2. Price doesn’t understand young women’s health needs.

Speaking at 2012 CPAC conference, when asked by a reporter about what women who have struggled to afford birth control should do if the ACA’s birth control mandate was undone, Rep. Price said: “Bring me one woman who’s [been unable to afford birth control]… There’s not one.” According to a 2010 Planned Parenthood Action Fund survey, 55 percent of women ages 18 to 34 have struggled with the cost of prescription birth control. It’s worth noting, Rep. Price has consistently voted to defund Planned Parenthood.

3. Price would give huge tax cuts to billionaires and cut financial help for low- and middle-income young adults.

Rep. Price’s health care bill would cut premium tax credits to low- and middle-income people and redirect that support, and in smaller levels, to individuals based on age. That means that young people, who have less work experience and thus typically lower wages, would see their access to financial assistance that helps them afford coverage slashed. Young adults are already earning $10,000 less than young adults a generation ago, so restructuring the financial help how Rep. Price suggests would only further stunt Millennial’s economic vitality. Furthermore, Rep. Price’s bill would provide 2.5 times more financial assistance to purchase coverage for middle-aged people, regardless of their wealth or health status, as it would to young workers making the minimum wage. In other words, Price would give a tax credit that is 2.5 times larger to the CEO of Goldman Sachs than he would to a recent college graduate working full-time at the GAP.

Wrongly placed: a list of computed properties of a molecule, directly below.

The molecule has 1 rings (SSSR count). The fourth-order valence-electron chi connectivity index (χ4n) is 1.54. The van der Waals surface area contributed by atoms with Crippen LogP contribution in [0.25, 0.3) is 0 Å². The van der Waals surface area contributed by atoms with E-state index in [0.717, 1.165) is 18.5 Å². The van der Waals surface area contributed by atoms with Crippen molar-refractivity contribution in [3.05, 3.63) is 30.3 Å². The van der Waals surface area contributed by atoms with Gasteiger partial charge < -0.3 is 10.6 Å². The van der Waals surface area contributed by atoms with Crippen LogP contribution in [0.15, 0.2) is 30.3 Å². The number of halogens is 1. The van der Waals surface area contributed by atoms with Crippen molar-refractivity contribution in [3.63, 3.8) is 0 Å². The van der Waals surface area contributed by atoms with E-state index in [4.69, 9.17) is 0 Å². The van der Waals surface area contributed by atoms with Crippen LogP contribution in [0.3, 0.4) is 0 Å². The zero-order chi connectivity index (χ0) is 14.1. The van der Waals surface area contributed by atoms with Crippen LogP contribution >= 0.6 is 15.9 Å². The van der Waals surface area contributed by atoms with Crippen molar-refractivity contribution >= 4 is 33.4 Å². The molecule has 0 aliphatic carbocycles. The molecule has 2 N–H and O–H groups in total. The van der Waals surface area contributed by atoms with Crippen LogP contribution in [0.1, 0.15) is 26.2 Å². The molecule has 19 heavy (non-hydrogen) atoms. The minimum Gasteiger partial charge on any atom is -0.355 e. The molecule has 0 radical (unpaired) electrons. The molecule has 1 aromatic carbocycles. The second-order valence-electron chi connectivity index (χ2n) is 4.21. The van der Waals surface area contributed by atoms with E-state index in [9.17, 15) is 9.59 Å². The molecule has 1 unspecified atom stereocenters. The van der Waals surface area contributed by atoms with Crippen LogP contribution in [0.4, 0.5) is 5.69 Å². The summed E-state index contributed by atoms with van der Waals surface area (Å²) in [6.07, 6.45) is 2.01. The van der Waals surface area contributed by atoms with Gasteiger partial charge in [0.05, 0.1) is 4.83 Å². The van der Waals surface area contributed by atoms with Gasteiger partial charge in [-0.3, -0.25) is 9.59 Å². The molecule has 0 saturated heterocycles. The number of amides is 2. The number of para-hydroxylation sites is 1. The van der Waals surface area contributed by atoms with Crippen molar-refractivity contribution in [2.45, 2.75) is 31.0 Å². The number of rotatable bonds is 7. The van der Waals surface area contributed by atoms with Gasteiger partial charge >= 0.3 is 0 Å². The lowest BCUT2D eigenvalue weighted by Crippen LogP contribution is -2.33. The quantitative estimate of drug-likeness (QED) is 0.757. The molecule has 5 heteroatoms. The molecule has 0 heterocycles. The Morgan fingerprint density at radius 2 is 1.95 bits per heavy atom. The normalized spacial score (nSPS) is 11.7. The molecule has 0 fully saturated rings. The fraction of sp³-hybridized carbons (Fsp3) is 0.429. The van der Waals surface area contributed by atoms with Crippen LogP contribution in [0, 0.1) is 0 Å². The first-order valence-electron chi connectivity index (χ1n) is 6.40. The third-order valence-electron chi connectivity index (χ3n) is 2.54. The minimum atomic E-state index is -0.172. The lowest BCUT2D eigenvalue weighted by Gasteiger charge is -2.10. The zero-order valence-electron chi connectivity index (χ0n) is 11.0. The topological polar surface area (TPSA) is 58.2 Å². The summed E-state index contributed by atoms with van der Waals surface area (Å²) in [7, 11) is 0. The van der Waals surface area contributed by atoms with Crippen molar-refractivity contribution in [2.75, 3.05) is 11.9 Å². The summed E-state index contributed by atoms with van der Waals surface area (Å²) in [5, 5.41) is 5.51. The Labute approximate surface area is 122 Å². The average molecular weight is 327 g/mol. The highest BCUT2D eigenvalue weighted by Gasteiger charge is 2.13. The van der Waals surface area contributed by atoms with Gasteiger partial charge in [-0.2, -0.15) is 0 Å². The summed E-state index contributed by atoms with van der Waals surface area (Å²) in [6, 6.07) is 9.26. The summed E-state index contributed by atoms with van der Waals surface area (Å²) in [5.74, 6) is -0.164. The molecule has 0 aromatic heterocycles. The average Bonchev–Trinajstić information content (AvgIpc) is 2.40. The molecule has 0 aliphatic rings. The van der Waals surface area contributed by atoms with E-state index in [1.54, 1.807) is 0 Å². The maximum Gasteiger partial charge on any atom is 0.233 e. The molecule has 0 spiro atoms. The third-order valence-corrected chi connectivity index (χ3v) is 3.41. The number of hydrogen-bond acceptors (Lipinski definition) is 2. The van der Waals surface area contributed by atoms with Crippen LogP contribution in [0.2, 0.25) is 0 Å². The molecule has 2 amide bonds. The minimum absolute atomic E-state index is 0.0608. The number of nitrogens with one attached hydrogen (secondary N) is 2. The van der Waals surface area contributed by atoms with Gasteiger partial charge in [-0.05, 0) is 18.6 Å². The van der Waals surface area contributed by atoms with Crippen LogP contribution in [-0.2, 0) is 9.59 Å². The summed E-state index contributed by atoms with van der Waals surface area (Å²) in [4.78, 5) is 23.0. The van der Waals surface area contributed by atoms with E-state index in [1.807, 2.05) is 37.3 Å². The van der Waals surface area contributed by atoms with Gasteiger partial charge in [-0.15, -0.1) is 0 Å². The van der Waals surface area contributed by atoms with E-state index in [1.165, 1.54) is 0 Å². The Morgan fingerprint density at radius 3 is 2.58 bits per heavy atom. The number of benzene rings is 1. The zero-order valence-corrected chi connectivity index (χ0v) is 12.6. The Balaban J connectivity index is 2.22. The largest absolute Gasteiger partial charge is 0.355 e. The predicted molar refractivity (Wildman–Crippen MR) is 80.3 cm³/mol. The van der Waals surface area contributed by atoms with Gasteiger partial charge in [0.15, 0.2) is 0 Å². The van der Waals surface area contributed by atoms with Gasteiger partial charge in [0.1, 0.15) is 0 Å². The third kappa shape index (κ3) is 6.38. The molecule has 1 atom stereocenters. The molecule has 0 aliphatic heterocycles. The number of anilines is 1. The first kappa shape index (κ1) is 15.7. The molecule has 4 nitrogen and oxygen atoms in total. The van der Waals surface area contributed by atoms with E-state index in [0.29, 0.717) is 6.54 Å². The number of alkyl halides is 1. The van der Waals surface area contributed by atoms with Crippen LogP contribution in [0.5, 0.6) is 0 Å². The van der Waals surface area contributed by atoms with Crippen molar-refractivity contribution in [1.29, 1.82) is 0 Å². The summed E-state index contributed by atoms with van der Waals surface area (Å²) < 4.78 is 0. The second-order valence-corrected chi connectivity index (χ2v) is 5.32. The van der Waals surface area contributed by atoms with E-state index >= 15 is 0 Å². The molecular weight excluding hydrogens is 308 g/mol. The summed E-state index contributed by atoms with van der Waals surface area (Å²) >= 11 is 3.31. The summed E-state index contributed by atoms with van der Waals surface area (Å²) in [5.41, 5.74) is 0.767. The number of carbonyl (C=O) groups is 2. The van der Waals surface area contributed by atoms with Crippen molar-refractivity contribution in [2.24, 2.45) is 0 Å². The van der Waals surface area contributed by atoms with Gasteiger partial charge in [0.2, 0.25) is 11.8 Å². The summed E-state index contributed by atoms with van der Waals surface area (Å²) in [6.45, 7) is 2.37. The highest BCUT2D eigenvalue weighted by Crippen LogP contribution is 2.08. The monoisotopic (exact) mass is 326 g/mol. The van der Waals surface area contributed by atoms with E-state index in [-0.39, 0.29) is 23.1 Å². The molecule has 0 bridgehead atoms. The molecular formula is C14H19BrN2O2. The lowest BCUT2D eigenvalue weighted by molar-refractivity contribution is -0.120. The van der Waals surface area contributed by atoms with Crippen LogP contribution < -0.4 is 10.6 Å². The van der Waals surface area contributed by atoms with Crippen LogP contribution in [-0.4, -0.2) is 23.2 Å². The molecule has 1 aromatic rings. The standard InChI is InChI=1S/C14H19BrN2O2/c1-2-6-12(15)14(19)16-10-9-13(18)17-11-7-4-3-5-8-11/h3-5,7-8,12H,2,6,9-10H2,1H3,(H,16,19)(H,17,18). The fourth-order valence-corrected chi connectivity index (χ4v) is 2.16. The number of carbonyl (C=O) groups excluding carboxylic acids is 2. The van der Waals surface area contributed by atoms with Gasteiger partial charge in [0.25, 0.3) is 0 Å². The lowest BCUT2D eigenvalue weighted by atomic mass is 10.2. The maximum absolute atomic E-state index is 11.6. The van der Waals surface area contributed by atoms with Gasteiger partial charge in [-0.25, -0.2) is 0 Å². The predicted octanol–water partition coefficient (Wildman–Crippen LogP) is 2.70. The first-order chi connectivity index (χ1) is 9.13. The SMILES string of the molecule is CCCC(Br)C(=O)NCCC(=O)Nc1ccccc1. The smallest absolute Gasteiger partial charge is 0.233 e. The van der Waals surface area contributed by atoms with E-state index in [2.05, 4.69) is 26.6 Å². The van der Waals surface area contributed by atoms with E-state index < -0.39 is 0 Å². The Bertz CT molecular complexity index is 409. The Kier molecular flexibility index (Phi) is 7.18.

4. Price would push young people into policies that don’t meet their needs.

Price’s bill would eliminate the ACA’s Essential Health Benefits that currently ensure all Qualified Health Plans include maternity and mental health coverage. Prior to the ACA, just 12 percent of policies sold on the individual insurance market included maternity coverage as a benefit, despite the fact that the average, uncomplicated pregnancy could, on average, set a consumer paying out of pocket back $18,000. Additionally, mental health and trauma-related disorders are the top two conditions for which young adults receive health care, and 7.6 million young adults receive care for mental health conditions annually.

5. Price would expose 30 million young adults with pre-existing conditions to being denied or charged more for coverage.